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Faculty Profile

Ian M. Willis, Ph.D.

Dr. Ian M. Willis
 

Professional Interests

 

Signaling Pathways & Transcriptional Regulation in Growth Control and Metabolism

Our laboratory is conducting basic research on the mechanisms of eukaryotic transcriptional regulation in response to nutrients and environmental and cellular stress. We are especially interested in defining the signaling pathways and the mechanisms that regulate transcription of ribosomal components and transfer RNAs since these processes are critically important for controlling cell growth. Deregulation of cell growth control is widely recognized as a key event in cell transformation and tumorigenesis and is relevant to a broad range of human diseases. In addition, as the synthesis of new protein synthetic machinery constitutes >85% of nuclear gene transcription in growing cell populations, the tight coordinate control of this process, which involves all three nuclear RNA polymerases, is considered to be critical for metabolic economy and ultimately for cell survival. Our research programs span genetics, molecular biology, biochemistry and structural biology and utilize budding yeast, mammalian cells and mice as model experimental systems. Much of our current focus is on Maf1, a structurally and functionally novel protein that integrates the outputs of diverse signaling pathways and regulates transcription by all three nuclear RNA polymerases. Maf1 is also being studied because of its potential role as a tumor suppressor and as a regulator of metabolism. The conservation of Maf1 along with its downstream transcriptional targets and the signaling pathways that regulate Maf1 function facilitates the reciprocal translation of knowledge between yeast and mammalian systems and thereby promotes new discoveries.

Genetic Arrays, Gene Networks and Functional Genomics

Synthetic genetic array analysis and other systematic genome-wide genetic approaches such as synthetic dosage lethality and suppression are being applied using a first-of-its-kind robot to produce and replicate high density arrays of yeast. This technology enables the mapping of genetic interaction networks, defines the function of genes and establishes functional relationships between biochemical pathways. These genetic array-based approaches are being applied to a range of biological processes including transcriptional regulation as described above. The robot also serves as a resource to other researchers at AECOM and elsewhere who are working in yeast or in mammalian systems on genes that have homologs in yeast. The integration of genetic interaction data with other large scale datasets such as DNA microarray, ChIP-sequencing and protein-protein interaction data is used to inform testable hypotheses of the systems level behavior of genes and their products.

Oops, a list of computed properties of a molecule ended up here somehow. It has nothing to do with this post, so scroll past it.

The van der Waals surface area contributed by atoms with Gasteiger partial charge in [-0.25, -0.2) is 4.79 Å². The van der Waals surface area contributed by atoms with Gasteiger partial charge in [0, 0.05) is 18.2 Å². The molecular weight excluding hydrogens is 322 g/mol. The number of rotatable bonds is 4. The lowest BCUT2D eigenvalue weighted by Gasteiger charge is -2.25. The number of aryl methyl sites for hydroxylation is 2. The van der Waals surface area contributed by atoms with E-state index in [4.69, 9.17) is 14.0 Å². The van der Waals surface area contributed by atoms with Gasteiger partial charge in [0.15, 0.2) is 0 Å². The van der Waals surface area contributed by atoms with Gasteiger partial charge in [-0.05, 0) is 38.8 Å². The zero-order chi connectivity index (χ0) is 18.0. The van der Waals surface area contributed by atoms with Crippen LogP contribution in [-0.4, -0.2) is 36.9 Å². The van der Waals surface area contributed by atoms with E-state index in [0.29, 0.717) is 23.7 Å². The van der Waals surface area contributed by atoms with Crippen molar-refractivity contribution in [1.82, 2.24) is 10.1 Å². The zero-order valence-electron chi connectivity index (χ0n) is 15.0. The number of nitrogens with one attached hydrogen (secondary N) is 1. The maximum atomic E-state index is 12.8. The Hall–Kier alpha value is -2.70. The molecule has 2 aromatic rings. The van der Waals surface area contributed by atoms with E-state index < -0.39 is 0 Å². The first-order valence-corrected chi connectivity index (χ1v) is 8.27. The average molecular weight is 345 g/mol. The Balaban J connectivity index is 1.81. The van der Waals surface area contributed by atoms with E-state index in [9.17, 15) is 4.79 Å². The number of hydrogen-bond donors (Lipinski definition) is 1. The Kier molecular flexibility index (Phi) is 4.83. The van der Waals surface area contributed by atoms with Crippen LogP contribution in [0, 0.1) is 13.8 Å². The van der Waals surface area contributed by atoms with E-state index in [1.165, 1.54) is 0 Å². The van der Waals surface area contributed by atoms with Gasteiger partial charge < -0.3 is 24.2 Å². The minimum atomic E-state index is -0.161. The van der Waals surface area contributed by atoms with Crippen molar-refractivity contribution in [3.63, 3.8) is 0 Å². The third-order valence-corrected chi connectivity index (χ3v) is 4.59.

Selected Publications

  • Moir RD, Gross DA, Silver DL, Willis IM. SCS3 and YFT2 link transcription of phospholipid biosynthetic genes to ER stress and the UPR. PLoS Genet. 2012 Aug;8(8):e1002890.
  • Moir RD, Lee J, Willis IM. Recovery of RNA polymerase III transcription from the glycerol-repressed state: revisiting the role of protein kinase CK2 in Maf1 phosphoregulation. J Biol Chem. 2012 Aug 31;287(36):30833-41.
  • Lee J, Moir RD, McIntosh KB, Willis IM. TOR signaling regulates ribosome and tRNA synthesis via LAMMER/Clk and GSK-3 family kinases. Mol Cell. 2012 Mar 30;45(6):836-43.
  • Rana T, Misra S, Mittal MK, Farrow AL, Wilson KT, Linton MF, Fazio S, Willis IM, Chaudhuri G. Mechanism of down-regulation of RNA polymerase III-transcribed non-coding RNA genes in macrophages by Leishmania. J Biol Chem. 2011 Feb 25;286(8):6614-26.
  • Bhattacharya A, McIntosh KB, Willis IM, Warner JR. Why Dom34 stimulates growth of cells with defects of 40S ribosomal subunit biosynthesis.Mol Cell Biol. 2010 Dec;30(23):5562-71.
  • Lee J, Moir RD, Willis IM. Regulation of RNA polymerase III transcription involves SCH9-dependent and SCH9-independent branches of the target of rapamycin (TOR) pathway. J Biol Chem. 2009 May 8;284(19):12604-8.
  • Willis IM, Chua G, Tong AH, Brost RL, Hughes TR, Boone C, Moir RD. Genetic interactions of MAF1 identify a role for Med20 in transcriptional repression of ribosomal protein genes. PLoS Genet. 2008 Jul 4;4(7):e1000112.
  • Johnson AA, Zhang C, Fromm J, Willis IM Johnson DL. Mammalian Maf1 is a negative regulator of transcription by all three nuclear RNA polymerases. Mol Cell. 2007 May 11;26(3):367-79.
  • Willis IM, Moir RD. Integration of nutritional and stress signaling pathways by Maf1. Trends Biochem Sci. 2007 Feb;32(2):51-3.
  • Moir RD, Lee J, Haeusler RA, Desai N, Engelke DR, Willis IM. Protein kinase A regulates RNA polymerase III transcription through the nuclear localization of Maf1. Proc Natl Acad Sci U S A. 2006 Oct 10;103(41):15044-9.
  • Sauve AA, Moir RD, Schramm VL, Willis IM. Chemical activation of Sir2-dependent silencing by relief of nicotinamide inhibition. Mol Cell. 2005 Feb 18;17(4):595-601.
 

More Information About Dr. Ian Willis

http://www.bioc.aecom.yu.edu/labs/willislab/index.htm

Material in this section is provided by individual faculty members who are solely responsible for its accuracy and content.

Contact

Albert Einstein College of Medicine
Jack and Pearl Resnick Campus
1300 Morris Park Avenue
Forchheimer Building, Room 316
Bronx, NY 10461

Tel: 718.430.2839
ian.willis@einstein.yu.edu

 
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